'Mutant coronavirus' seen before on mink farms, say scientists

Mink at a farm in Denmark
Mink are kept in crowded conditions, ideal for spreading a virus

A mutant form of coronavirus found in Danish mink has arisen before, scientists have revealed.

The mutated virus, which appears to have spread from animals to humans in Denmark, has been detected retrospectively at a mink farm in the Netherlands, according to a leading Dutch expert.

The mink were culled and the mutation did not infect humans there, he said.

Six countries have reported coronavirus outbreaks at mink farms.

They include the Netherlands, Denmark, Spain, Sweden, Italy and the US.

Danish scientists believe the mutations are concerning because of their potential to make vaccines less effective. The government has ordered all farmed mink to be killed due to concerns a dozen people have been infected.

The genetic change is in a part of the Sars-CoV-2 virus known as the spike protein, which is important in immunity, and a target for some future vaccines and treatments.

The Danish genome sequences were recently released on a public database, allowing scientists in other countries to look for evidence of the mutation.

Prof Wim van der Poel, a veterinary expert at Wageningen University, said analysis of genetic data from the Netherlands revealed one previous case of the mutation at a mink farm there.

He told BBC News: “We have once seen a mutant virus with a comparable mutation in the spike protein encoding region, in mink in the Netherlands, but this mutant did not spread to humans and the mink of the involved farm were culled.”

The Netherlands launched a widespread cull of mink after signs, in a small number of cases, that humans had picked up coronavirus from mink.

Mink culling, Denmark
There is concern in Denmark the virus could mutate and impact human vaccine development

The genetic data from Denmark was released on an international database a few days ago, with some scientists questioning why it had not been released sooner.

“I think that it is most disappointing that the data have only just reached the light of day,” said Prof James Wood, head of the department of veterinary medicine at the University of Cambridge, UK.

He said the genetic changes needed careful evaluation, as reports from Denmark suggested an effect on immunity. “This may be what triggered the enhanced quarantine measures for travellers from Denmark. But far more careful evaluation is urgently needed.”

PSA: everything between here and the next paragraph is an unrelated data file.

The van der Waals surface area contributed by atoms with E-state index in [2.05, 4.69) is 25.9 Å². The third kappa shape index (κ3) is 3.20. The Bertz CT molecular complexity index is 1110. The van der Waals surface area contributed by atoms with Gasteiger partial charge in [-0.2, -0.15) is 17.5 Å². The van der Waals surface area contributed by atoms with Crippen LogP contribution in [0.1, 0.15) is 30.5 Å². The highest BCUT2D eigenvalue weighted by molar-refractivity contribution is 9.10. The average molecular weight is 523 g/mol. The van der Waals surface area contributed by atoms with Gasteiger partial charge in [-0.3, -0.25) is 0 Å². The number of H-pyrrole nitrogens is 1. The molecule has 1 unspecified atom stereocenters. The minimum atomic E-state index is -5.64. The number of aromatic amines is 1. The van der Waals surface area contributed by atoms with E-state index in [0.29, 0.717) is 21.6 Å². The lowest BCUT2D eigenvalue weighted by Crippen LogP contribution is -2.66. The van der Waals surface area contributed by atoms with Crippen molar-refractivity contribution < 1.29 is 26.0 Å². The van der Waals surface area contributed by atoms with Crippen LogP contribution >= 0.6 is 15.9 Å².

Mink farming required “enhanced biosecurity (or suspension) at this time”, he added.

Mink, like their relatives, ferrets, are susceptible to respiratory viruses

It is normal for viruses to change over time and accumulate mutations, but experts are particularly concerned when viruses pass between humans and animals.

Prof Dirk Pfeiffer, of the Royal Veterinary College in London, said while mutations in viruses happen all the time as they spread, the question is whether these change the characteristics of the virus.

“At this stage, it seems to be that there may be issues with vaccine effectiveness, but this is still unclear,” he said.

Effective surveillance is needed to detect emergence of new pathogens early, and then have an effective way of responding, he added.

The European Centre for Disease Prevention and Control, an agency of the European Union, has said it will publish risk assessments on the spread of Sars-CoV-2 in mink farms this week.

It remains to be seen if the Danish mutation in the Sars-CoV-2 virus (which causes Covid-19) will be detected in other countries with mink farms. The outbreak of this mutated variant has become known as “cluster 5”.

In Sweden, there have been outbreaks at mink farms in the southeast part of the country. Scientists reported that the genetic mutation found in Danish mink had not been detected so far.

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source: yahoo.com